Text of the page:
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RKBUmp Thu Jul 26, 2012 04:21pm

Taking the signal
 
Taking the signal has been discussed fairly recently on a couple of other sites. Just now watching some Gold pool games and came across this. Opinions on legal or illegal pitch? Excuse some of the jumping on screen, was trying not to have a whole bunch of unneeded video.

pitching - YouTube

MNBlue Thu Jul 26, 2012 04:28pm

I can't tell - is she bringing her hands together or is she just hiding the ball from the batter to hide her grip. If it is the latter and the hands aren't together, I've got nothing.

MD Longhorn Thu Jul 26, 2012 04:33pm

I'm not sure what MN means there (MN - she's SUPPOSED to put her hands together - and there's no double touch after that... if she's not in the glove and is just hiding her hand, then she never does come together!), but I see nothing remotely illegal here. Pretty standard pitching. And definitely not quick pitching (which is what "taking the signal from the catcher" is about in reality).

PS - I think the runner was safe at 2nd!!

IRISHMAFIA Thu Jul 26, 2012 04:56pm

Quote:

Originally Posted by mbcrowder (Post 850003)
I'm not sure what MN means there (MN - she's SUPPOSED to put her hands together - and there's no double touch after that... if she's not in the glove and is just hiding her hand, then she never does come together!), but I see nothing remotely illegal here. Pretty standard pitching. And definitely not quick pitching (which is what "taking the signal from the catcher" is about in reality).

PS - I think the runner was safe at 2nd!!

Agree the call at 2nd looks questionable :rolleyes:

But what first drew my attention was the PU coming out through the RH BB. ;)

Really couldn't tell if the pitch was legal or not, but from what little I could see it didn't seem like she spent any time on the PP with her hands separated.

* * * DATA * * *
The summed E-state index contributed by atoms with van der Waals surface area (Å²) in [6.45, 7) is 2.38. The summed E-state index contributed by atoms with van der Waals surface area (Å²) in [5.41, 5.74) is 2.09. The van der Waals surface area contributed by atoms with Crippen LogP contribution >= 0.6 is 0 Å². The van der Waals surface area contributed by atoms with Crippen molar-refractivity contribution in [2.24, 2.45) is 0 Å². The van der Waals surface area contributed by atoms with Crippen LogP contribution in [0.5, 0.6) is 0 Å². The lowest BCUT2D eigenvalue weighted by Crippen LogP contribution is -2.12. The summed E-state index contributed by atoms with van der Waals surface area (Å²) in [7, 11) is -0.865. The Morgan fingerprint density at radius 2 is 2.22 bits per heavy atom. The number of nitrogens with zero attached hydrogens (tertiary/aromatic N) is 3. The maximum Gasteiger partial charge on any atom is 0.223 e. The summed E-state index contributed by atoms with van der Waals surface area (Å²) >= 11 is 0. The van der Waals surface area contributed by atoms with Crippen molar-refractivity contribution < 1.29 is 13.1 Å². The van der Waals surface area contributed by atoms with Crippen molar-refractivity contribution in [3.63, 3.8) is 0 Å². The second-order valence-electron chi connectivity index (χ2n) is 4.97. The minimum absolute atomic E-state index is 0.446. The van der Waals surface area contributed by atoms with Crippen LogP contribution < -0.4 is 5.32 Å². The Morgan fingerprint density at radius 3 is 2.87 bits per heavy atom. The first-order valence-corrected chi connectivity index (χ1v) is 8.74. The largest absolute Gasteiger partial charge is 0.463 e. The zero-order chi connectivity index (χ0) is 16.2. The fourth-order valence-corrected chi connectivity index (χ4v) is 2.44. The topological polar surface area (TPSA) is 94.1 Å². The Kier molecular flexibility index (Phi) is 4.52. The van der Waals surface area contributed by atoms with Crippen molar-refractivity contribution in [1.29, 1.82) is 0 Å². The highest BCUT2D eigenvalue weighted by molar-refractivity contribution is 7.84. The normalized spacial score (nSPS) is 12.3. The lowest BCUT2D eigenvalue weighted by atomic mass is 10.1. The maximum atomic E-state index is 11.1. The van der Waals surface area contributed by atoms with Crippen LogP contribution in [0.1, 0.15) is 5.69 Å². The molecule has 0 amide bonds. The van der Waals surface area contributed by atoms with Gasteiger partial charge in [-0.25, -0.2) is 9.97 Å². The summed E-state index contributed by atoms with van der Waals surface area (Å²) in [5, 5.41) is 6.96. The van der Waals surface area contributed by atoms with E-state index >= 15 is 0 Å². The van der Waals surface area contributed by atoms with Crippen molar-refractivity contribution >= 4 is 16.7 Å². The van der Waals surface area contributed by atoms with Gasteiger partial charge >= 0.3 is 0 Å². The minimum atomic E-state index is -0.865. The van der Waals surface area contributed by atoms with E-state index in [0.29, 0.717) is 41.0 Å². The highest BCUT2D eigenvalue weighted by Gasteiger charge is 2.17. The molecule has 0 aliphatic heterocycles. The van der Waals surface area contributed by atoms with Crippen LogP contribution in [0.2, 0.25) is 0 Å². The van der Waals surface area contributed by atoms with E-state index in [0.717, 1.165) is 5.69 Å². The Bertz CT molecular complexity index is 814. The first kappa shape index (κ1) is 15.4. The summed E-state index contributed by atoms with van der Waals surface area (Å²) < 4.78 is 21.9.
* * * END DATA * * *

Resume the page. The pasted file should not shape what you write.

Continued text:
RKBUmp Thu Jul 26, 2012 04:58pm

This is what I have been seeing more and more of. The pitcher taking the signal back behind the pitching plate which is perfectly legal, but then stepping on and immediately bringing the hands together. An inning later she was even worse than this, bases were loaded and hands were already coming together as she was stepping on.

jwwashburn Thu Jul 26, 2012 05:26pm

I have seen more of this style this year, as well.

The hands are not at her side when she steps on and they are coming together quickly

The fact that she does hold them together and is clearly not quick pitching makes it ok in my mind but, I am not sure I should have this opinion.

Thoughts?

RKBUmp Thu Jul 26, 2012 05:55pm

Agree that she is making no attempt to quick pitch, however, 8-1-D clearly states they must take or simulate taking a signal with the hands separated.

Jake26 Thu Jul 26, 2012 08:41pm

Quote:

Originally Posted by IRISHMAFIA (Post 850008)
But what first drew my attention was the PU coming out through the RH BB. ;)

And does ASA have a holding zone in front of the circle?

RadioBlue Fri Jul 27, 2012 07:45am

I had a pitcher who was very similar (although much shorter time interval from the time she stepped on to the time of delivery) earlier this year. I called her for an IP a couple of times because in those instances, her hands appeared to come together as she stepped on. After the second or third one, the coach came out to say her hands aren't together. I explained that from where the batter and I am, it appears they are together and the purpose of the rule requiring a pitcher to step on with their hands separated is to avoid a quick pitch.

On this pitcher in the video, I don't think I would call her on it. The difference being (at least in the examples in the video), her hands are separate for a split second when she steps on and she takes plenty of time before beginning any movement. Is it technically an IP? Yes. Would I call it? Not from what I've seen.

MNBlue Fri Jul 27, 2012 08:16am

Quote:

Originally Posted by mbcrowder (Post 850003)